Thursday, December 29, 2005
And so that was Christmas...
â€¦ and what have I done?
Well, much the same as most times, I suppose. With the odd little tweak and twist here and there to mark the passing of the years. Which is how I like it. Times change, but much still stays the comforting same, the ghost of Christmas past keeping a light touch on his Christmas present colleague, thanks to age-old family rituals.
For example: ever since I was a baby, we have been going to Finchley Memorial Hospital first thing on Christmas Day morning to sing carols to the patients, with the â€˜Friendsâ€™ of the hospital. My mum and dad actually started doing this the first Christmas they were in London, which was seven months before I was born, so this year was their 30th visit. As a kid, with much shorter legs than now, I remember feeling the tour of the wards and corridors lasted FOR EVER. But now it seems over almost before itâ€™s even begun, finding ourselves strolling into the canteen at the end of the journey, for mince pies and cans of Fanta, at an alarmingly early moment. Comparatively so, anyway. â€˜What, no more wards?â€™
Of course, this no doubt has much to do with my longer legs and sturdier sense of patience these days â€“ and greater enjoyment, especially as I now take my guitar along to accompany the straggling carollers, to bolster my dadâ€™s playing â€“ my youngest brother Christy also joined the musicians this time, eyebrow-furrowedly peering at each change of chord grasped at by myself.
Also, the hospital is sadly shrinking. The Father Christmas leading our way this time explained this would be our last visit to the Dickens rehabilitation wards, which are due to close this year â€“ apparently because they are just too dilapidated to renovate properly, though shutting them entirely instead appears a rather offhand option.
For all the beauty and joy of the Christmas anthems, and the bright beams of momentary appreciation on the odd patientâ€™s face, it does also feel a little demoralising touring the hospital â€“ full of ancient, incapacitated skeletons, most in what seem to be catatonic trances and fated only to have us few strangers as Christmas Day visitors. The staff are always unfailingly cheery, despite their own arduous Christmas responsibilities, but I can never come away, an hour or so later, without feeling both downbeat, and relieved to be so much happier off at this time of year.
Our Santa guide also thanked the dozen or so of us there for continuing to come along â€“ apparently now the only hospital in the area where people visit on Christmas morning to sing and hand out gifts. Another sad sign.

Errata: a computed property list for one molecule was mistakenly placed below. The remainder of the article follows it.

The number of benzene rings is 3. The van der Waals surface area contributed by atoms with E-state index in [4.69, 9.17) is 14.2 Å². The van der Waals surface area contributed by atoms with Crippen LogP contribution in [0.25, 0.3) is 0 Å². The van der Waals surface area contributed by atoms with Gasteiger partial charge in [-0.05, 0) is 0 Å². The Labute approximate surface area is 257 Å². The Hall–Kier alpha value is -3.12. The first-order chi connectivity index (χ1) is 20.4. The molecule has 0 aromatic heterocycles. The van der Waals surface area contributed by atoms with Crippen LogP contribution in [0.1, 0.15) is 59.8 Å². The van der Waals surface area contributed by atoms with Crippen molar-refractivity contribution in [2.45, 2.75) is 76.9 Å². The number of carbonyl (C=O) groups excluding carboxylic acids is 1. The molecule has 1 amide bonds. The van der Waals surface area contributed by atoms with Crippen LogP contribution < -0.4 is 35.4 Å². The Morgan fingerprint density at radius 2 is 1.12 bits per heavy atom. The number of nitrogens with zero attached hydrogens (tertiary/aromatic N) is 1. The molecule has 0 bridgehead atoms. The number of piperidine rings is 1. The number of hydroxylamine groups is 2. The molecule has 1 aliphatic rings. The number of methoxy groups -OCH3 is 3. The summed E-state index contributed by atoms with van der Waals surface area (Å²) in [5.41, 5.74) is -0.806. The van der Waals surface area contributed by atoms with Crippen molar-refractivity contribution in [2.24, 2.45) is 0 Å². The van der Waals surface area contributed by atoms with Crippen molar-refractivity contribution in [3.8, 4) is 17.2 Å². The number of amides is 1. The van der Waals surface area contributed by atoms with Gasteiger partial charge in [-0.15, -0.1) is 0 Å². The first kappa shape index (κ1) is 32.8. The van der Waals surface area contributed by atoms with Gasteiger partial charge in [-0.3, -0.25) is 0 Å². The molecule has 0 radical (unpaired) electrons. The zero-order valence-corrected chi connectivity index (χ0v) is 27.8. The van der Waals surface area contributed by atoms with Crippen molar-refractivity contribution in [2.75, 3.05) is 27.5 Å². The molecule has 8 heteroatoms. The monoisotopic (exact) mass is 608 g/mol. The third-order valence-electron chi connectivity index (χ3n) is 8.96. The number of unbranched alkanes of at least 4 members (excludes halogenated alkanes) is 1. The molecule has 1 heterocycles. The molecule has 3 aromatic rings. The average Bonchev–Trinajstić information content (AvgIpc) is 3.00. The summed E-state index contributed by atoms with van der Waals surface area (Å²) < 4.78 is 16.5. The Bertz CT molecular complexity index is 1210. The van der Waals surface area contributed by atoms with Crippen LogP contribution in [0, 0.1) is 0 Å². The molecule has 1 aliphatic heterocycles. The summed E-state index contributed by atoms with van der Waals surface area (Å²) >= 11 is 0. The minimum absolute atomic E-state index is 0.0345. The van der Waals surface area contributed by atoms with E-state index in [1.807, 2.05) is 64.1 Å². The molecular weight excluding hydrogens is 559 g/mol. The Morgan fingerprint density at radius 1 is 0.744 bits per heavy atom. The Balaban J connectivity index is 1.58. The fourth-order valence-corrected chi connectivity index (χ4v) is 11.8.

At least this time there seemed to be more family visitors accompanying some of the patients than usual â€“ in fact, it was the first year in ages I can recall struggling to find enough spaces in the unusually-packed car park.
Until next year, then, when it seems even fewer patients will be thereâ€¦
To be honest, the rest of the day then becomes a â€˜shut-the-door-on-the-worldâ€™ type of insular affair. We had entertained a steady stream of visitors on the Christmas Eve, which had been predictably hectic before, during and after, before the annual ritual of reading a page each â€“ in alphabetical order â€“ of a Nativity story pop-up book my parents bought for me as a baby. And the equally-repetitive ritual of laughing at how I had broken every pop-up feature in the book through overuse. Then the hanging-up of stockings â€“ including an additional, frankly-gargantuan new one for Lyndonâ€™s new wife Jessie â€“ then off to Midnight Mass.
Christmas Day followed similar alphabetical patterns â€“ the order in which we would take turns to open a present, the line in which we queued to enter the front room for Christmas evening tea. But I wouldnâ€™t have it any other wayâ€¦ The usual patterns were covered overall â€“ the pre-lunch walk with newly-shorn dog Frannie (wearing one of Christyâ€™s old woolly jumpers for effect); the singing down the phone to relatives in the Midlands.
And yet with some new features. The excitement and novelty of Jessieâ€™s first Christmas here. Next brother down, Noel, and his girlfriend Vicky becoming engaged, sealed with his present to her of a ring (she got him a PSPâ€¦) And instead of someone hauling out old videos of us brothers as kids, we instead watched a beautifully-put-together DVD of Lyndon and Jessieâ€™s recent wedding. Then the Coronation Street Christmas special (old habits, etc etc etcâ€¦)
Boxing Day was similarly laidback, though I did get out of the house for longer, for the important ritual of Spurs v Birmingham. If the performance was pretty woeful, luckily the result went our way â€“ 2-0, though with hefty thanks to two â€˜penaltyâ€™ decisions going our way: one, when Robbie Keane went down and won a penalty, the second at the other end when Muzzy Izzetâ€™s fall earned not a spot-kick but a second yellow card for diving. At the match, I suspected neither should have been a penalty. Watching the TV highlights, I decided both probably should have been, but ah well â€“ as the Mirror report suggested, perhaps we really were finally showing our top-four credentials by winning games without playing well: Though I also thought, maybe we were also showing we were top four by actually getting refereeing decisions going for us instead of us being the undeserving victims â€“ three home matches in a row with penalties our way, unheard-of! I canâ€™t remember the last time we won three penalties in a season, at least not since the 1993-94 season, when we managed to miss three in four days against Chelsea and Aston Villaâ€¦
But anywayâ€¦ Spurs then went and put a â€˜bah humbugâ€™ dampener on the week by losing 2-0 at West Brom last night â€“ I suppose our below-par performances were bound to end in a deserved defeat eventually.
Hopefully onwards and upwards from hereâ€¦